India & China in 2015: Five factors that will make or break ties
It is no secret that Modi has been a long-term admirer of the China model.
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The wheels are already in motion for Prime Minister Narendra Modi’s first major foreign policy event of 2015 – the Republic Day visit of United States President Barack Obama. Modi’s biggest diplomatic challenge in 2015 will, however, not come from the United States – it will most likely be far closer to home, whether from the western frontiers or from across the Himalayas.
During Modi’s first half-year in office, there has been little unanimity in marking his report card on almost any issue. But one area where there has been some agreement is on the foreign policy front, where there has been new dynamism, evinced by Modi’s clocking up of the miles on rapid-fire trips to Bhutan, Myanmar, Australia, the US and Nepal. Perhaps the single most fascinating element of his diplomacy was his attempt to craft new relations with China. It is no secret that Modi has been a long-term admirer of the China model. As Gujarat chief minister, Modi made as many as four visits to China. Even his “Make in India” drive, his advisers say, has on many levels drawn inspiration from China’s manufacturing success. Both Modi and the relatively new Chinese President Xi Jinping, who took over in March 2013, have appeared keen to use the change in government in Delhi to overhaul ties. That much was clear in the unprecedented diplomatic activity that followed Modi’s election victory – Beijing was the first country (besides the invited SAARC leaders) to dispatch a high-level envoy to congratulate Modi.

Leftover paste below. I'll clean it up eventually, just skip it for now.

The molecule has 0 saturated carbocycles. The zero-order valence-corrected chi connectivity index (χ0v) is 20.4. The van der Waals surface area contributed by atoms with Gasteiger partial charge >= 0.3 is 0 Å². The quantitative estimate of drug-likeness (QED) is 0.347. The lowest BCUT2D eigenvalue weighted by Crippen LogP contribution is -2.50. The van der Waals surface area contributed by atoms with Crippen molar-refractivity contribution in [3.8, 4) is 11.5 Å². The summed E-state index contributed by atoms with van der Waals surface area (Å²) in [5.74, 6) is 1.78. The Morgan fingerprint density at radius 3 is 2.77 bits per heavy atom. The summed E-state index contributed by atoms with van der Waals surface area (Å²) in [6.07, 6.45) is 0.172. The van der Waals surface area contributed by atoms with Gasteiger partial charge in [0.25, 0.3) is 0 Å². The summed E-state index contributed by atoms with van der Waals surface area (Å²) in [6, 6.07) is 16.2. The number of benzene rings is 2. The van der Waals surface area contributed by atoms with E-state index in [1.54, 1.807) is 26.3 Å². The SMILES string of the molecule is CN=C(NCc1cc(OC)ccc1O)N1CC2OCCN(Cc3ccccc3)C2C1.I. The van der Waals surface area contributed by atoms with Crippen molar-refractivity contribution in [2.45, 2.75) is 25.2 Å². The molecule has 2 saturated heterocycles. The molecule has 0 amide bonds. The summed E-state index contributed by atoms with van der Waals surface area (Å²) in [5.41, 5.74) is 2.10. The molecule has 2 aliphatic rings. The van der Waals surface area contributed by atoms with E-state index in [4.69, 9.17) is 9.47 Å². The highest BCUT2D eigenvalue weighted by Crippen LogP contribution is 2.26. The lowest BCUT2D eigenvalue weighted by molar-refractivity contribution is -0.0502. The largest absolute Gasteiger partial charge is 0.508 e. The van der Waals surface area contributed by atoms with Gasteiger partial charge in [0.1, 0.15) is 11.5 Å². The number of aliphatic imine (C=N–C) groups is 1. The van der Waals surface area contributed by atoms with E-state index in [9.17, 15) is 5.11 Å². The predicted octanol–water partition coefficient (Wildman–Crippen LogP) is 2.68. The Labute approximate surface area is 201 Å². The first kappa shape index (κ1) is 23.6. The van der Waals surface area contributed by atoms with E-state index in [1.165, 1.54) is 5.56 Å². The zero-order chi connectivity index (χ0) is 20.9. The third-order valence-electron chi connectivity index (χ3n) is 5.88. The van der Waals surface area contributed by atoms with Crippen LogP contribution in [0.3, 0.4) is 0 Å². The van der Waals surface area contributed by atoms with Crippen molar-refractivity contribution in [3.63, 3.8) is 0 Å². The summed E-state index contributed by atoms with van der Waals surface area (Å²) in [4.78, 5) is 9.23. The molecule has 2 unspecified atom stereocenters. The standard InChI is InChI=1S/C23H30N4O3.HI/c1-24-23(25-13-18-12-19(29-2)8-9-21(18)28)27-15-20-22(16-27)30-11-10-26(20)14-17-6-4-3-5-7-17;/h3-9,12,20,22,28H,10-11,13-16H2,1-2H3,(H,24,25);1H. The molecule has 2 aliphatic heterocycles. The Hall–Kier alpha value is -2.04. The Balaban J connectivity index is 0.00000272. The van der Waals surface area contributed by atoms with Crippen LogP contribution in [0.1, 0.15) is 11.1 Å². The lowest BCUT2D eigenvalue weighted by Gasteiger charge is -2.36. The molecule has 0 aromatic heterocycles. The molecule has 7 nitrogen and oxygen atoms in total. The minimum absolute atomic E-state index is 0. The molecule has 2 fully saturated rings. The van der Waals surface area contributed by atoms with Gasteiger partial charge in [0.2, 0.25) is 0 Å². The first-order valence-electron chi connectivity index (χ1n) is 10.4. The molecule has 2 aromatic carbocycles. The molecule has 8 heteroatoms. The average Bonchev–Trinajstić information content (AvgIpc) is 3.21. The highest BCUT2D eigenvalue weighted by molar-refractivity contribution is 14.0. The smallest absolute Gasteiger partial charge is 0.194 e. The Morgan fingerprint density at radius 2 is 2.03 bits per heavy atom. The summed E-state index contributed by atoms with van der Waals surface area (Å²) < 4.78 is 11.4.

So far, the reboot has only been half successful, as Xi Jinping’s visit to India in September 2014 showed. Modi went out of his way to host Xi, travelling to his home state of Gujarat to personally welcome him. There, he signalled to Chinese companies that his government will be far more open to investment than the cautious two-term UPA, which was generally averse to opening up many sectors to the Chinese. For the first time, India has set up two China-dedicated industrial parks, in Gujarat and Maharashtra. But just as Modi and Xi strolled along the River Sabarmati, troops between both countries were engaged in an unexpectedly long stand-off along the Line of Actual Control (LAC). The face-offs at Demchok and Chumur quickly took the shine off the visit. On the second leg of Xi’s trip, in Delhi, a more stern-faced Modi warned of the long overdue need to demarcate the LAC. The Xi visit, in a sense, neatly captured the dichotomy – and complexity – of relations.
What will 2015 have in store? Here are five factors that will determine how Modi’s China reboot will go forward in the coming year:
1.) The Modi-Xi relationship: The biggest – and hardest to predict – factor will be the influence of the two strongmen at the helms of their respective countries. Xi is the first Chinese leader in two decades to enjoy unquestioned influence over the Communist Party. The previous Chinese leadership was cautious and worked by consensus, with a leader who often had an awkward relationship with the military. Xi, however, faces no such limitations. At home, he has spoken of a more assertive and strong China. At the same time, he has also demonstrated flexibility, for instance by defying expectations and meeting with Japanese Prime Minister Shinzo Abe in Beijing to defuse ties despite prevailing hostilities. Modi’s first visit to China as Prime Minister – slated to take place in the first half of 2015 – will shed some light on how the two leaders are prepared to make use of a rare instance during which India-China ties will be, at least to some extent, unencumbered by the burdens of domestic politics in both countries.